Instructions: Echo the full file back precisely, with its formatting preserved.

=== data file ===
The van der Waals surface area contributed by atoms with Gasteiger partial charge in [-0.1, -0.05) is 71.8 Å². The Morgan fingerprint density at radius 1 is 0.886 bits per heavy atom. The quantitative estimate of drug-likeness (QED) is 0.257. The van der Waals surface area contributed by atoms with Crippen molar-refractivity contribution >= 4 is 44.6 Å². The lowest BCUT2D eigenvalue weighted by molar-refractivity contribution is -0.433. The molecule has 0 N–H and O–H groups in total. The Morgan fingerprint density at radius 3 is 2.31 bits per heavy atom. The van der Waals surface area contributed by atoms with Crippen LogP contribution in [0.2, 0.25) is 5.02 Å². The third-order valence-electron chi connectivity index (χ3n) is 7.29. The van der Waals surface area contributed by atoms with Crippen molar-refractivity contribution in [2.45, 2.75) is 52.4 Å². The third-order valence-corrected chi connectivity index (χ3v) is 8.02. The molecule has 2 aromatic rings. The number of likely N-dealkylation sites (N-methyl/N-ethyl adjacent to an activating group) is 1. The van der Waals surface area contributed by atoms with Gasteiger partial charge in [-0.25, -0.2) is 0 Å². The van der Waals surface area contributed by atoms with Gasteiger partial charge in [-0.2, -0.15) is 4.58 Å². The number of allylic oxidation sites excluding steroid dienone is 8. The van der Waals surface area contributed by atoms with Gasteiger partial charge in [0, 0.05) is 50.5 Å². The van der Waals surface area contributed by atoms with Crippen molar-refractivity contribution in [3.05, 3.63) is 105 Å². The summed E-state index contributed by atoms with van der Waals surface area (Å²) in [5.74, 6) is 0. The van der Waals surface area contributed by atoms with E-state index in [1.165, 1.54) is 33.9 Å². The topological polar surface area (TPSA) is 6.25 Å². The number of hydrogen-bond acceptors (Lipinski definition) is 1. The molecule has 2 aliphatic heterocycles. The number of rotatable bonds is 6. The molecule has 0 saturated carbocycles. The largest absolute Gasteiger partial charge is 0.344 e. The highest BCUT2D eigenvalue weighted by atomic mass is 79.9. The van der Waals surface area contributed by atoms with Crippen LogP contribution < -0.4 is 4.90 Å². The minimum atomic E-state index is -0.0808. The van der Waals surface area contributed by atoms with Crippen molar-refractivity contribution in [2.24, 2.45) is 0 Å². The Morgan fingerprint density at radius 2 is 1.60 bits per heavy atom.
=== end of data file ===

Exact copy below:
The van der Waals surface area contributed by atoms with Gasteiger partial charge in [-0.1, -0.05) is 71.8 Å². The Morgan fingerprint density at radius 1 is 0.886 bits per heavy atom. The quantitative estimate of drug-likeness (QED) is 0.257. The van der Waals surface area contributed by atoms with Crippen molar-refractivity contribution >= 4 is 44.6 Å². The lowest BCUT2D eigenvalue weighted by molar-refractivity contribution is -0.433. The molecule has 0 N–H and O–H groups in total. The Morgan fingerprint density at radius 3 is 2.31 bits per heavy atom. The van der Waals surface area contributed by atoms with Crippen LogP contribution in [0.2, 0.25) is 5.02 Å². The third-order valence-electron chi connectivity index (χ3n) is 7.29. The van der Waals surface area contributed by atoms with Crippen molar-refractivity contribution in [2.45, 2.75) is 52.4 Å². The third-order valence-corrected chi connectivity index (χ3v) is 8.02. The molecule has 2 aromatic rings. The number of likely N-dealkylation sites (N-methyl/N-ethyl adjacent to an activating group) is 1. The van der Waals surface area contributed by atoms with Gasteiger partial charge in [-0.25, -0.2) is 0 Å². The van der Waals surface area contributed by atoms with Gasteiger partial charge in [-0.2, -0.15) is 4.58 Å². The number of allylic oxidation sites excluding steroid dienone is 8. The van der Waals surface area contributed by atoms with Gasteiger partial charge in [0, 0.05) is 50.5 Å². The van der Waals surface area contributed by atoms with Crippen molar-refractivity contribution in [3.05, 3.63) is 105 Å². The summed E-state index contributed by atoms with van der Waals surface area (Å²) in [5.74, 6) is 0. The van der Waals surface area contributed by atoms with E-state index in [1.165, 1.54) is 33.9 Å². The topological polar surface area (TPSA) is 6.25 Å². The number of hydrogen-bond acceptors (Lipinski definition) is 1. The molecule has 2 aliphatic heterocycles. The number of rotatable bonds is 6. The molecule has 0 saturated carbocycles. The largest absolute Gasteiger partial charge is 0.344 e. The highest BCUT2D eigenvalue weighted by atomic mass is 79.9. The van der Waals surface area contributed by atoms with Crippen LogP contribution < -0.4 is 4.90 Å². The minimum atomic E-state index is -0.0808. The van der Waals surface area contributed by atoms with Crippen molar-refractivity contribution in [2.24, 2.45) is 0 Å². The Morgan fingerprint density at radius 2 is 1.60 bits per heavy atom.